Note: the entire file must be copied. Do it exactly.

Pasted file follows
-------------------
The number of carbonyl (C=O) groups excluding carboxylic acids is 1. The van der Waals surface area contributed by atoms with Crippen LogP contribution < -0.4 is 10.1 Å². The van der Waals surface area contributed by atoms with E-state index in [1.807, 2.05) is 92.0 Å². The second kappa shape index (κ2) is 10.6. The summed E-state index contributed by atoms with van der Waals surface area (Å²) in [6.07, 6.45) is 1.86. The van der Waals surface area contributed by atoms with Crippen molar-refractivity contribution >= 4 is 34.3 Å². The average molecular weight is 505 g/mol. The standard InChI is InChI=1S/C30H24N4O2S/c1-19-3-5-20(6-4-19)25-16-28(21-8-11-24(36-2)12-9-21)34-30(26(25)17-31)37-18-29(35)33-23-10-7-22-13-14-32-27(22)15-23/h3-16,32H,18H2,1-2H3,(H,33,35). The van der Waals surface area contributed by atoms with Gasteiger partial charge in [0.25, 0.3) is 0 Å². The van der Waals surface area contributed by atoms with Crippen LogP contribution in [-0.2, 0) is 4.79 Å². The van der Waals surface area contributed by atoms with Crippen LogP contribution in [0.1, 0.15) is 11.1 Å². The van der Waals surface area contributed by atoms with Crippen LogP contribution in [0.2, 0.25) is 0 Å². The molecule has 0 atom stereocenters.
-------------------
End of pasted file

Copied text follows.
The number of carbonyl (C=O) groups excluding carboxylic acids is 1. The van der Waals surface area contributed by atoms with Crippen LogP contribution < -0.4 is 10.1 Å². The van der Waals surface area contributed by atoms with E-state index in [1.807, 2.05) is 92.0 Å². The second kappa shape index (κ2) is 10.6. The summed E-state index contributed by atoms with van der Waals surface area (Å²) in [6.07, 6.45) is 1.86. The van der Waals surface area contributed by atoms with Crippen molar-refractivity contribution >= 4 is 34.3 Å². The average molecular weight is 505 g/mol. The standard InChI is InChI=1S/C30H24N4O2S/c1-19-3-5-20(6-4-19)25-16-28(21-8-11-24(36-2)12-9-21)34-30(26(25)17-31)37-18-29(35)33-23-10-7-22-13-14-32-27(22)15-23/h3-16,32H,18H2,1-2H3,(H,33,35). The van der Waals surface area contributed by atoms with Gasteiger partial charge in [0.25, 0.3) is 0 Å². The van der Waals surface area contributed by atoms with Crippen LogP contribution in [-0.2, 0) is 4.79 Å². The van der Waals surface area contributed by atoms with Crippen LogP contribution in [0.1, 0.15) is 11.1 Å². The van der Waals surface area contributed by atoms with Crippen LogP contribution in [0.2, 0.25) is 0 Å². The molecule has 0 atom stereocenters.